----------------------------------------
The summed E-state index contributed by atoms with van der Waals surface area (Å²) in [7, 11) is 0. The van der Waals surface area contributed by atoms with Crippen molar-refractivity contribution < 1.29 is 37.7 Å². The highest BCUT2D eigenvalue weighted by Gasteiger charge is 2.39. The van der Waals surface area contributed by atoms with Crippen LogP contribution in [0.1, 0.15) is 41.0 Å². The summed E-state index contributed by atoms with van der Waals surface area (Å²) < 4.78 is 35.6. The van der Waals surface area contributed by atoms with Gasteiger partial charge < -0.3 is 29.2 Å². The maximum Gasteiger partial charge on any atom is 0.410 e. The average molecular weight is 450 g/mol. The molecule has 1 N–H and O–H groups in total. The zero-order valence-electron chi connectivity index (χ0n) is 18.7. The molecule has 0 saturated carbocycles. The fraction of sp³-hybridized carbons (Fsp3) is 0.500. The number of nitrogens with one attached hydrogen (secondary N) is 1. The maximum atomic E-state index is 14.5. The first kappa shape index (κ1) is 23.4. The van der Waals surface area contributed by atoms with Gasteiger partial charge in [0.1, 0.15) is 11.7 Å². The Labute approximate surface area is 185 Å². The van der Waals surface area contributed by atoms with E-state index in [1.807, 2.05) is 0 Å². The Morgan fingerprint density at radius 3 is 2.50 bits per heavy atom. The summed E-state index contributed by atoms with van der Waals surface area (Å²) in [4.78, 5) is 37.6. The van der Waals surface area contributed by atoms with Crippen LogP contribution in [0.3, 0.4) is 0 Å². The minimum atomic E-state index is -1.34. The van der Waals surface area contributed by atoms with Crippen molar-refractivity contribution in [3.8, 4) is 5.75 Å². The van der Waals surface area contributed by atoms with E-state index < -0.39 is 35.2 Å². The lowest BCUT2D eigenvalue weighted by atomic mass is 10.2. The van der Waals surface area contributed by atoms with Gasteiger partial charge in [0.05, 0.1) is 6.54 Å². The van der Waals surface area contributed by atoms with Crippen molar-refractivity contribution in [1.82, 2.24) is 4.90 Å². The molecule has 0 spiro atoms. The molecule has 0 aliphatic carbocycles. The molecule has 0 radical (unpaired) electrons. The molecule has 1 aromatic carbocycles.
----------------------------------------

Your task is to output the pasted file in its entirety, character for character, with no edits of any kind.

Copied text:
The summed E-state index contributed by atoms with van der Waals surface area (Å²) in [7, 11) is 0. The van der Waals surface area contributed by atoms with Crippen molar-refractivity contribution < 1.29 is 37.7 Å². The highest BCUT2D eigenvalue weighted by Gasteiger charge is 2.39. The van der Waals surface area contributed by atoms with Crippen LogP contribution in [0.1, 0.15) is 41.0 Å². The summed E-state index contributed by atoms with van der Waals surface area (Å²) < 4.78 is 35.6. The van der Waals surface area contributed by atoms with Gasteiger partial charge < -0.3 is 29.2 Å². The maximum Gasteiger partial charge on any atom is 0.410 e. The average molecular weight is 450 g/mol. The molecule has 1 N–H and O–H groups in total. The zero-order valence-electron chi connectivity index (χ0n) is 18.7. The molecule has 0 saturated carbocycles. The fraction of sp³-hybridized carbons (Fsp3) is 0.500. The number of nitrogens with one attached hydrogen (secondary N) is 1. The maximum atomic E-state index is 14.5. The first kappa shape index (κ1) is 23.4. The van der Waals surface area contributed by atoms with Gasteiger partial charge in [0.1, 0.15) is 11.7 Å². The Labute approximate surface area is 185 Å². The van der Waals surface area contributed by atoms with E-state index in [1.807, 2.05) is 0 Å². The Morgan fingerprint density at radius 3 is 2.50 bits per heavy atom. The summed E-state index contributed by atoms with van der Waals surface area (Å²) in [4.78, 5) is 37.6. The van der Waals surface area contributed by atoms with Crippen LogP contribution in [0.3, 0.4) is 0 Å². The minimum atomic E-state index is -1.34. The van der Waals surface area contributed by atoms with Crippen molar-refractivity contribution in [3.8, 4) is 5.75 Å². The van der Waals surface area contributed by atoms with E-state index < -0.39 is 35.2 Å². The lowest BCUT2D eigenvalue weighted by atomic mass is 10.2. The van der Waals surface area contributed by atoms with Gasteiger partial charge in [0.05, 0.1) is 6.54 Å². The van der Waals surface area contributed by atoms with Crippen molar-refractivity contribution in [1.82, 2.24) is 4.90 Å². The molecule has 0 spiro atoms. The molecule has 0 aliphatic carbocycles. The molecule has 0 radical (unpaired) electrons. The molecule has 1 aromatic carbocycles.